Concise Oxford Dictionary
best-selling one-volume desktop reference
Choosing a dictionary can be very much a matter of personal taste, but the Concise Oxford Dictionary has several features which have always made it a great favourite with writers. It is based upon the monumental Oxford English Dictionary and its latest supplements, which gives it a very good pedigree. At a practical level, it’s perfect for the desktop and easy to handle. I always reach for this one first. For the latest edition, Oxford’s lexicographers have rewritten every entry to represent English as it is used today.
There are over 240,000 words, phrases and meanings covering current and historical English, and specialist and technical areas. Each entry is now clearer and more accessible, with the most modern meanings placed first, and definitions given in a clear and straightforward style. Authoritative guidance on grammar and usage is provided in highlighted boxes, and there are also new Word Formation panels that show how complex words are created.
Full explanations of pronunciation, inflexion, and historical derivation are offered in a systematic manner, and the latest edition also includes a wide range of abbreviations. The Concise Oxford was first published one hundred years ago, and this centenary edition continues the tradition of providing an authoritative coverage of English as it is used today.
Another welcome feature (added as a result of reader-demand) is guidance on matters of disputed and controversial usage. Now you can be warned about that possible non-PC faux-pas (both included) – and it also shows the differences for spellings in American English.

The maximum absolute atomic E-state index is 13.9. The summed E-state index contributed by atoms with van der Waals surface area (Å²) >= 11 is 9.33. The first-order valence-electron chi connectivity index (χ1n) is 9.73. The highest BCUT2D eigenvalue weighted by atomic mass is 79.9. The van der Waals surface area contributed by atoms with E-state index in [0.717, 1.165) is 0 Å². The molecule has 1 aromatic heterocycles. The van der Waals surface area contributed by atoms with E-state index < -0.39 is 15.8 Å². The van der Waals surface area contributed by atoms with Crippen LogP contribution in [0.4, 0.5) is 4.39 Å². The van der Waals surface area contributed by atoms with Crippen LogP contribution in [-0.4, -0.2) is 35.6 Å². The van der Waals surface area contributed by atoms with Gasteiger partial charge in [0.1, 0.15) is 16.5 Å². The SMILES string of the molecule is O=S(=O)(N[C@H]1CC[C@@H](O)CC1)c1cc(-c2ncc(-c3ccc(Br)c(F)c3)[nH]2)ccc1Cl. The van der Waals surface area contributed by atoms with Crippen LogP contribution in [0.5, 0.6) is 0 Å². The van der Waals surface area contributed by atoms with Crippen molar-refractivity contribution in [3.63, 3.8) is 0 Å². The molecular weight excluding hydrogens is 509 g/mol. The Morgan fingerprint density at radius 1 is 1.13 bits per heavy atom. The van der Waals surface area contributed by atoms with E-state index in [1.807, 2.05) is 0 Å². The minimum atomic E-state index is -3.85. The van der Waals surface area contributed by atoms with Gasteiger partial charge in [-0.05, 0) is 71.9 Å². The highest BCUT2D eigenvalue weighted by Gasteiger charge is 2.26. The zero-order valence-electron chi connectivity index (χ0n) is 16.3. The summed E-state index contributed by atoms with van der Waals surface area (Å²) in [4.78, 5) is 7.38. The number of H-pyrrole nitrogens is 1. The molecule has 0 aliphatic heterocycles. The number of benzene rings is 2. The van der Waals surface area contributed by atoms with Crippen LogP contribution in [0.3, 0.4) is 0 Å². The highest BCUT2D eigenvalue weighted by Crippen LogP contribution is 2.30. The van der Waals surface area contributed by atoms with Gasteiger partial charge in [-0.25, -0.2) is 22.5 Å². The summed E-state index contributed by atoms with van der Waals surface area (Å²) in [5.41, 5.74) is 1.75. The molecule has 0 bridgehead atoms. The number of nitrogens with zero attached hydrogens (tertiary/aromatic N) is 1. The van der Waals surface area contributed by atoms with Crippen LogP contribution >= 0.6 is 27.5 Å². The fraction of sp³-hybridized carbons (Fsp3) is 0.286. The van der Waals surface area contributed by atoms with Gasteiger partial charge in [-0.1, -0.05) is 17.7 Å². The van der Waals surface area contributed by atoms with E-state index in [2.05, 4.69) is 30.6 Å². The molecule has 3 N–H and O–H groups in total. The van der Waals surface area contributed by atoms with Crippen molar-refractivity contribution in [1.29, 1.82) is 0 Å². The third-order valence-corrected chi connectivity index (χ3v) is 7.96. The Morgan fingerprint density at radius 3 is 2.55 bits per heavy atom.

I’ve actually got two copies: one old and battered with use which has been on the bookshelf for years; the other a recent edition which was a present to my office when I moved here.
The critic Cyril Connolly once said that if you knew all the words in the Oxford Concise, you would have a big enough vocabulary to be civilized, fluent, and literate. The jacket-cover advert isn’t exaggerating when it says “The world’s favourite”. If you only have room for a single dictionary, it should be this one.
© Roy Johnson 2011
Concise Oxford English Dictionary (12th updated edn) 2011, Oxford: Oxford University Press, pp.1728, ISBN: 0199601089
English language links
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English Language 3.0 tells you everything you need to know about English — language rules, grammar, spelling, and punctuation. Improve your written style. Get rid of mistakes. Quiz questions and exercises help you to check your understanding. Learn how language works. Suitable for all levels – from beginners to advanced. Latest version allows you to […]
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